Teaching Your Child to Value Accountability

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The problem with teaching accountability is that it is such an abstract concept. Also, if you are going to try to teach accountability you need to realize that it might not be that easy.

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Because to teach accountability you need to be ready to make your kids do what they are supposed to do even when this means spending a little extra time listening to some whining and crying.

This is an all or none job. You can’t give in and say OK, I will help you clean up this time, or you can’t let them go and you do it all together.

You can’t give mixed signals. When you give mixed signals you child does not learn that accountability is expected 100% of the time and thus, will be confused as to when it is expected.

If you give into your child, you are teaching them that there are loopholes in accountability, something you don’t want to teach them.

Furthermore when you give in you are messaging your kids that you are not even holding yourself accountable.

None of this will be easy at first but your mission should be to teach what it means to be accountable and that it is expected of them all the time. Some ways to do this are to lead by example. Hold yourself accountable, then you children will find it easier to follow.

You need to explain to your kids what it means to be accountable, too. Do this in terms they can understand.

For example, you may use an experience where your child is involved in a situation and the person really responsible for the situation does not own up.

This could be something at home where one of the other children blamed the other one for. Ask them how this made them feel and then elaborate as to how this pertains to accountability.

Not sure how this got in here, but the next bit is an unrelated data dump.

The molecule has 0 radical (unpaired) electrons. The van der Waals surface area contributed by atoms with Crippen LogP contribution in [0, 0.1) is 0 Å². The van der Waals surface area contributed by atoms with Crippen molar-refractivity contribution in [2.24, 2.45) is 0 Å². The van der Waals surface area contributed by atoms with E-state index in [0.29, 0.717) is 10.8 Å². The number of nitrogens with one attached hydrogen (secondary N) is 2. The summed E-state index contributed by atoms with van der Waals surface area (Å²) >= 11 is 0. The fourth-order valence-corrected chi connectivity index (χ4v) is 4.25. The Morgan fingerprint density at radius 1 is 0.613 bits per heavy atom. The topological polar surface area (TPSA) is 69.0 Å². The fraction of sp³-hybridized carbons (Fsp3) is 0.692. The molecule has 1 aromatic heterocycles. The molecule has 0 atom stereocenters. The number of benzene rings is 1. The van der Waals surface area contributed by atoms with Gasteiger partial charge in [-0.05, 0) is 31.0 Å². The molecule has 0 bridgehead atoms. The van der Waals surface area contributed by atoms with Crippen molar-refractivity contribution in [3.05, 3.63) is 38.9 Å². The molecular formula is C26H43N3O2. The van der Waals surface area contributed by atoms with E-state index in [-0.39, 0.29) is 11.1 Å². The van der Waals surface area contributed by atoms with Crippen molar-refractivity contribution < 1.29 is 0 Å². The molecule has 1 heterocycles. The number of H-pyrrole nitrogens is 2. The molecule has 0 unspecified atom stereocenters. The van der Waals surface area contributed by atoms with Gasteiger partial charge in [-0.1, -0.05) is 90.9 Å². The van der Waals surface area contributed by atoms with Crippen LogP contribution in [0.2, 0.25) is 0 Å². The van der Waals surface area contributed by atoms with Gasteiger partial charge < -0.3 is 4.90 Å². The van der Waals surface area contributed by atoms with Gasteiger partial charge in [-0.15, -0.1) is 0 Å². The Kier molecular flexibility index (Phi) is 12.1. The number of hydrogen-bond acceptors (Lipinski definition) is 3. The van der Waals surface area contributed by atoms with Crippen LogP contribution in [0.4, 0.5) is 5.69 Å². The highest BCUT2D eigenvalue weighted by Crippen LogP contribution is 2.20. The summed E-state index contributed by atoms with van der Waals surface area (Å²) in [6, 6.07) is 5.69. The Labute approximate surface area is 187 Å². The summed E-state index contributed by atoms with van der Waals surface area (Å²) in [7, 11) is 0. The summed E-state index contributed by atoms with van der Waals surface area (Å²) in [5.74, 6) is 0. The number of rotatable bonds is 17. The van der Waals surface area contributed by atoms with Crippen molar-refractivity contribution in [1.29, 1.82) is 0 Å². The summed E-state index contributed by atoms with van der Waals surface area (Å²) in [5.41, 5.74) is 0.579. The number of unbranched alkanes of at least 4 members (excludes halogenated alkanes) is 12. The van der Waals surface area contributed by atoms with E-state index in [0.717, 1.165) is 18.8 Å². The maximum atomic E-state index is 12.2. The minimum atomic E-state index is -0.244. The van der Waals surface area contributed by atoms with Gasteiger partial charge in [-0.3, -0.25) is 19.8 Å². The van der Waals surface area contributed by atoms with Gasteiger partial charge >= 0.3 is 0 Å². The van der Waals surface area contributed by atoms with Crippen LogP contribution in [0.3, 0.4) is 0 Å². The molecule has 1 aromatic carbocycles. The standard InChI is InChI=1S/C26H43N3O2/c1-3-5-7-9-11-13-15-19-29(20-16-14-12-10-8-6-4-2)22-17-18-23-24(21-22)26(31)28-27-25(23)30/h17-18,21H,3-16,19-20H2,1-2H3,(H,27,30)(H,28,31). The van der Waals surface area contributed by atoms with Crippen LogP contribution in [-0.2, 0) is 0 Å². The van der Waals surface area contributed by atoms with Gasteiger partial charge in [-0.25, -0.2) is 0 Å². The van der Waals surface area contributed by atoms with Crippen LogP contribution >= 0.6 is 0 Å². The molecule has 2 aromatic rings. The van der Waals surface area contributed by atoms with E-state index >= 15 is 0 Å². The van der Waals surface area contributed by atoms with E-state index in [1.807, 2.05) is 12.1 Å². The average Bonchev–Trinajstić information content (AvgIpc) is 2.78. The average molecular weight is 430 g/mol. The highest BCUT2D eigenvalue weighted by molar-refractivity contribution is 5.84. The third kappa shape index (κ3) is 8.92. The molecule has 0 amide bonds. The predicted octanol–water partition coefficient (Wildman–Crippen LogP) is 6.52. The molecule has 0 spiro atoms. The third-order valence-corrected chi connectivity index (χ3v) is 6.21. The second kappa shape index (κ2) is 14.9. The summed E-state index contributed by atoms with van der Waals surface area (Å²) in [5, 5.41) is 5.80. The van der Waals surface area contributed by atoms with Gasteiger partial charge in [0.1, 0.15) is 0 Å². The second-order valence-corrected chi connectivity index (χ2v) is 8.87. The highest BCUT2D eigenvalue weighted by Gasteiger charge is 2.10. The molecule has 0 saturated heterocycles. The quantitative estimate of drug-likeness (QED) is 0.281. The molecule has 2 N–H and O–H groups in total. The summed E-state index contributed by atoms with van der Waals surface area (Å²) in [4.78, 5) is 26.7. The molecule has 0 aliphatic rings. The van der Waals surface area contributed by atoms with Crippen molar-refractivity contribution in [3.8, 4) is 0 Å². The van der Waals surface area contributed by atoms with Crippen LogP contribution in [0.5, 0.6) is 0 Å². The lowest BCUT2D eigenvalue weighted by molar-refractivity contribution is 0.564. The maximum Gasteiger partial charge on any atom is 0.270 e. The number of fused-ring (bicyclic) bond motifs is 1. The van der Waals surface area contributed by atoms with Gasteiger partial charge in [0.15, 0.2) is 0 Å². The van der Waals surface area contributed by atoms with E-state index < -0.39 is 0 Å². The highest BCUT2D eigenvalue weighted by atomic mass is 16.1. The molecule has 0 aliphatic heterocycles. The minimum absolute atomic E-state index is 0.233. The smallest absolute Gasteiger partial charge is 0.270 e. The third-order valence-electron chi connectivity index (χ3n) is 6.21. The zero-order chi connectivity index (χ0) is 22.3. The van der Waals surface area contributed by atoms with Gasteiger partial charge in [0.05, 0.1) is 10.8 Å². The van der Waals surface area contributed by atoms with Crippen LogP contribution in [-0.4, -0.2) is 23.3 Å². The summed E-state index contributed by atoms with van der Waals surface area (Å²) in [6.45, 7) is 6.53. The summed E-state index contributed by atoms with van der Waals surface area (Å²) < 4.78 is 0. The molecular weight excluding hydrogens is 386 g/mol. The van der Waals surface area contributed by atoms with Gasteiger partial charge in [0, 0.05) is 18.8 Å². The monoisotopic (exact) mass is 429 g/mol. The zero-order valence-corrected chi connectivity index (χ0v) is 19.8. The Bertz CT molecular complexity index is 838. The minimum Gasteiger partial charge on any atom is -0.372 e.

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Once you have done this, concentrate on teaching them to be accountable by using the following steps.

Set Consequences. If your child does not do what they are supposed to there should be consequences and you need to stick by them.

Make Rules and Consequences Clear. In order to involve any arguing over what was meant or not meant, make it very clear what each rule means specifically. This will prevent loopholes that your kids may look for.

Remind your Child. Periodically remind your kids what the rules are

Be Consistent. If your children are not allowed to do something or must do something, they need to be held to this all the time.

Probably one of the most important concepts we can teach our kids is that of personal accountability.

This is a tough concept to get across to kids. We teach our children all sorts of practical things as they are growing up so they will be successful, but what good is it if we don’t teach them to be accountable for themselves and their actions?

Accountability is important because kids can obtain success but still not be accountable. What kind of success is that?

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Editorial Staffs, a team of writers and experts in their fields.
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